As you would expect, Hua had lots to discuss with his grandmother. After dinner he broached his first question.
“Granny can deaf people ever hear again?”
“That depends. Why do you ask?”
“I can hear you…I don’t have to look at your lips.”
“Praise the Lord,” said Granny. “Hua, when did that happen?”
“How did it happen?” asked Granny, knowingly.
“He did it, Granny.”
Granny nodded and closed her eyes. Goosebumps raced up and down her body. Her prayers were paying dividends. How well she remembered how her own hearing was restored when she was about Hua’s age. She wrapped her arms around her body and began to sway. “Tell me, Hua. How did you know?”
Hua watched his granny closely. Thinking she was about to have a heart attack, he answered before it was too late. “I could hear the forest sing, Granny. The Man must have done it…I met him in the forest.”
But Granny’s heart didn’t give out. Hua saw the rapid rise and fall of her bosom.
“He always wears—” he began.
“A white suit and shows up when you least expect him, isn’t that so?” said Granny.
Hua’s eyes popped open. “Then you know him?” Hua wrapped his arms around his granny. “Oh, Gran, please tell me where he’s from. I’ve asked, but he’s never said.”
Granny hugged Hua. He could hear her mumbling, like she was speaking a foreign language. He couldn’t understand a word she was saying.
“Ah, Hua, what a blessing,” she said at last. “One day, you will know the answer to that question. Tell me, did he take you on the flying boat?”
“Flying boat? Do you mean spacecraft, Granny?”
“Same difference. Well did he?”
“Yes, Gran…and I flew it myself.”
“Ah…that’s lovely.” Granny hummed and wrapped Hua in her arms again. (Being held close to Granny’s body always made Hua feel comfortable and secure.)
“Granny, what’s my purpose in this world?”
“That’s a big question for a little person.” There was a smile in Granny’s voice.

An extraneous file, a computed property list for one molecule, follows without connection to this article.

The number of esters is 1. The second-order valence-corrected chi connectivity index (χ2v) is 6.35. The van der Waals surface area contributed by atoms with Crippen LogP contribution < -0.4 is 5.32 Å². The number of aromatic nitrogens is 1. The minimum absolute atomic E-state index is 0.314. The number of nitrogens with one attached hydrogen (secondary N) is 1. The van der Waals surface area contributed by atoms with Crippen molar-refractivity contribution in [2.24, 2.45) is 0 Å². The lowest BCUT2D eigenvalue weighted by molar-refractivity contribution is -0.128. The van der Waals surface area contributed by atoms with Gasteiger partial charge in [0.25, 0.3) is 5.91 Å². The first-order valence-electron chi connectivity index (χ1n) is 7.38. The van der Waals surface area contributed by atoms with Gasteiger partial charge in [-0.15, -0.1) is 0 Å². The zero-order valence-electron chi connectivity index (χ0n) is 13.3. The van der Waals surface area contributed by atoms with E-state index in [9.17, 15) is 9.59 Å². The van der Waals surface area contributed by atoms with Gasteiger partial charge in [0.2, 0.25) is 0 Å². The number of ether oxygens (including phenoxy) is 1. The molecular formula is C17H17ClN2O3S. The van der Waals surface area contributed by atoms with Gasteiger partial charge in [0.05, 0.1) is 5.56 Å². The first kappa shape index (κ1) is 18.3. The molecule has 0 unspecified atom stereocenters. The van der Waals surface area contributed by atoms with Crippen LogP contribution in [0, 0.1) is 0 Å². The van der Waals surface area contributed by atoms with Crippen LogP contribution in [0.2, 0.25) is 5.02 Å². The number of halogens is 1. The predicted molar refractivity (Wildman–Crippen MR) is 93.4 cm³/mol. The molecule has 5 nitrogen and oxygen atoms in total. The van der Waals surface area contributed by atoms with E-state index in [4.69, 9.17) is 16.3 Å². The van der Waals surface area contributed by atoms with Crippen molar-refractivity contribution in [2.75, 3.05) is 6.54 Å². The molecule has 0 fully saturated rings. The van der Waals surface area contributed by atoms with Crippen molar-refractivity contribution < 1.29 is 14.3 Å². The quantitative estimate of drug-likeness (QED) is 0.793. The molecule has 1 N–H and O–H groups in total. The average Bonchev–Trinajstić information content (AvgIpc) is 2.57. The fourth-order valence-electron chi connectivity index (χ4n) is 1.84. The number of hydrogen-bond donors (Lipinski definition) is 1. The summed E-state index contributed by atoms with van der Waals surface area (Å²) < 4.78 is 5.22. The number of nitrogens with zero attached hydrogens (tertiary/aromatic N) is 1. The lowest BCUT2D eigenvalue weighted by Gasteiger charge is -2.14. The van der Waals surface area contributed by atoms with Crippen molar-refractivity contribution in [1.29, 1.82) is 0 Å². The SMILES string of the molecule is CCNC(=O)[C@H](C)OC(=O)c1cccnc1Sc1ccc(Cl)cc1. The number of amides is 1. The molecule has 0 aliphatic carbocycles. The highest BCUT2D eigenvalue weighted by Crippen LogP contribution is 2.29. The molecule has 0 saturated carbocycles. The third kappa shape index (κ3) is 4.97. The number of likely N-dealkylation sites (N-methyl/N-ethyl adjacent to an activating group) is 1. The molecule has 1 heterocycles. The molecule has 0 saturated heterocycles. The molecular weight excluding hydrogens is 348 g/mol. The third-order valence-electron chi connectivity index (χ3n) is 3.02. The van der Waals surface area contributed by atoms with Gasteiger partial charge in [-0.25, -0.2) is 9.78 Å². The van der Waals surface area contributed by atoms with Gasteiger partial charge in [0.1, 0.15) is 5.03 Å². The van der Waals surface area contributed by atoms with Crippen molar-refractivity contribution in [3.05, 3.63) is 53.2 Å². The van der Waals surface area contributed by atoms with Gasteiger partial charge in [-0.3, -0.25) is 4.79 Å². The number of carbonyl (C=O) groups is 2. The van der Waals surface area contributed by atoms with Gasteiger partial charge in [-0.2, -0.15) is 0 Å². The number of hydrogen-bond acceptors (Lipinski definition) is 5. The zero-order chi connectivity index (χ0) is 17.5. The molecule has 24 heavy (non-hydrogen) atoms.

“But do I, as a little person, have a purpose?”
“We all have a purpose, Hua. You must discover yours, yourself…and you will.”
Hua thought about that for a while.
“Granny, what does a shepherd do when he’s lost one of his sheep?”
“Why, child, he searches for it ‘til he finds it. As a matter of fact, I know just the story to tell you about a lost sheep.”
“He searches for it ‘til he finds it…” Hua repeated the words slowly, his mind searching for a connection to what The Man had said ‘Your Granny’s answer will tell you who I am’.
Granny went to fetch her old, tattered Bible. When she returned, she settled down on the sofa, next to Hua. She flipped the pages of the Bible until she found was she was looking for.
“Ah, yes, here it is,” she said, shifting her bottom into a more comfortable position. When she began to read the story Jesus told about the lost sheep and how the shepherd left the ninety-nine in order to find the missing one, Hua’s heart burned with every word.
“You see, Hua,” said Granny’s voice, sounding distant in Hua’s mind. “The shepherd here is Jesus. The sheep are His people. The lost sheep signifies how mush He cares about His people and how He would give even His life to rescue even one that is lost.”
Am I a lost sheep? he thought. Did The Man come to find me? But I’m not lost, I’m here with Granny. Hua’s eyes widened. He suddenly realized that The Man might well be Jesus. Was that possible? Would He come back just to help me?
Hua reached up and kissed his Granny’s cheek. Love seemed to pour into his heart.
Once the storytelling was over, Hua found writing his short story assignment a breeze. He wrote about his incredible experience flying a spaceship, and weaved in the story about the lost sheep. For good measure, he added how love can suddenly pour into your heart, if you let it. He was pleased.
On his way to school the following morning, Hua was still daydreaming about the spacecraft and the lost sheep. He did not see Peafish straddling the path until it was too late.
“Hand it over,” said Peafish, swinging his baseball bat.
“What? Hand what over?” replied Hua, who in his elation had completely forgotten about Peafish’s threats.
“My homework, Airhead. You got twenty seconds to hand it over.”
“Sorry, Peafish, no can do ‘cause I didn’t do it,” said Hua bravely.
“Say what?” Peafish inclined his head. “I don’t think I heard right.”
“It would benefit you greatly if you do your writing yourself,” said Hua.
“Well, you asked for it,” said Peafish, lifting the baseball bat and widening his stance for a good swing.
Peafish must be a lost sheep, too, thought Hua. But who is going to find him? Who would want to?
The bat stopped short of Hua’s head, but he did not even flinch. It would appear that Hua’s experience aboard the spaceship, plus Granny’s sheep story had strengthened him somewhat. This must be my purpose, he thought, helping Peafish!
With confidence, Hua took a deep breath, puffing out his chest to fill every corner with air. Slowly he exhaled, planting his feet slightly apart.